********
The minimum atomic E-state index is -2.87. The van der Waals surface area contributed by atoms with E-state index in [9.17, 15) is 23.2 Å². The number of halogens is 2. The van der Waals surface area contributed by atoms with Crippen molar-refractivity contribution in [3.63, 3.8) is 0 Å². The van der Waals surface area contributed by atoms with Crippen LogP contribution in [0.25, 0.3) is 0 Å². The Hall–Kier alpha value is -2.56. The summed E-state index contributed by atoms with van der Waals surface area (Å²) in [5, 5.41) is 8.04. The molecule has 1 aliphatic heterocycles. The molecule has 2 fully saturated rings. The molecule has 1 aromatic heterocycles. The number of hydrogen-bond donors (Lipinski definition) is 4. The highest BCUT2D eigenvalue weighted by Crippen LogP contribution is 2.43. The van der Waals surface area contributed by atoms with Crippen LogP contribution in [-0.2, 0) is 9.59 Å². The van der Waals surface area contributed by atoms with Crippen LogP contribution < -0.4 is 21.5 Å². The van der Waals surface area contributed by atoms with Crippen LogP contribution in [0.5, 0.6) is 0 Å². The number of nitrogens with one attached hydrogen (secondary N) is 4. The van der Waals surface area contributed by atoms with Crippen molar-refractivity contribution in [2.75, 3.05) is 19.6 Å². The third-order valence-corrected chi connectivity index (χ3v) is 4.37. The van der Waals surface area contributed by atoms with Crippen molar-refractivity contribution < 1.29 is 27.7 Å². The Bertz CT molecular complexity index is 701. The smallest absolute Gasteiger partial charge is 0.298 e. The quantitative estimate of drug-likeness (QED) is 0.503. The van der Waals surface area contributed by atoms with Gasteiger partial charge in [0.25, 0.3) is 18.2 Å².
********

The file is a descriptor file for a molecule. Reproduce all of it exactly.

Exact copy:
The minimum atomic E-state index is -2.87. The van der Waals surface area contributed by atoms with E-state index in [9.17, 15) is 23.2 Å². The number of halogens is 2. The van der Waals surface area contributed by atoms with Crippen molar-refractivity contribution in [3.63, 3.8) is 0 Å². The van der Waals surface area contributed by atoms with Crippen LogP contribution in [0.25, 0.3) is 0 Å². The Hall–Kier alpha value is -2.56. The summed E-state index contributed by atoms with van der Waals surface area (Å²) in [5, 5.41) is 8.04. The molecule has 1 aliphatic heterocycles. The molecule has 2 fully saturated rings. The molecule has 1 aromatic heterocycles. The number of hydrogen-bond donors (Lipinski definition) is 4. The highest BCUT2D eigenvalue weighted by Crippen LogP contribution is 2.43. The van der Waals surface area contributed by atoms with Crippen LogP contribution in [-0.2, 0) is 9.59 Å². The van der Waals surface area contributed by atoms with Crippen LogP contribution < -0.4 is 21.5 Å². The van der Waals surface area contributed by atoms with Crippen LogP contribution in [0.5, 0.6) is 0 Å². The number of nitrogens with one attached hydrogen (secondary N) is 4. The van der Waals surface area contributed by atoms with Crippen molar-refractivity contribution in [2.75, 3.05) is 19.6 Å². The third-order valence-corrected chi connectivity index (χ3v) is 4.37. The van der Waals surface area contributed by atoms with Crippen molar-refractivity contribution < 1.29 is 27.7 Å². The Bertz CT molecular complexity index is 701. The smallest absolute Gasteiger partial charge is 0.298 e. The quantitative estimate of drug-likeness (QED) is 0.503. The van der Waals surface area contributed by atoms with Gasteiger partial charge in [0.25, 0.3) is 18.2 Å².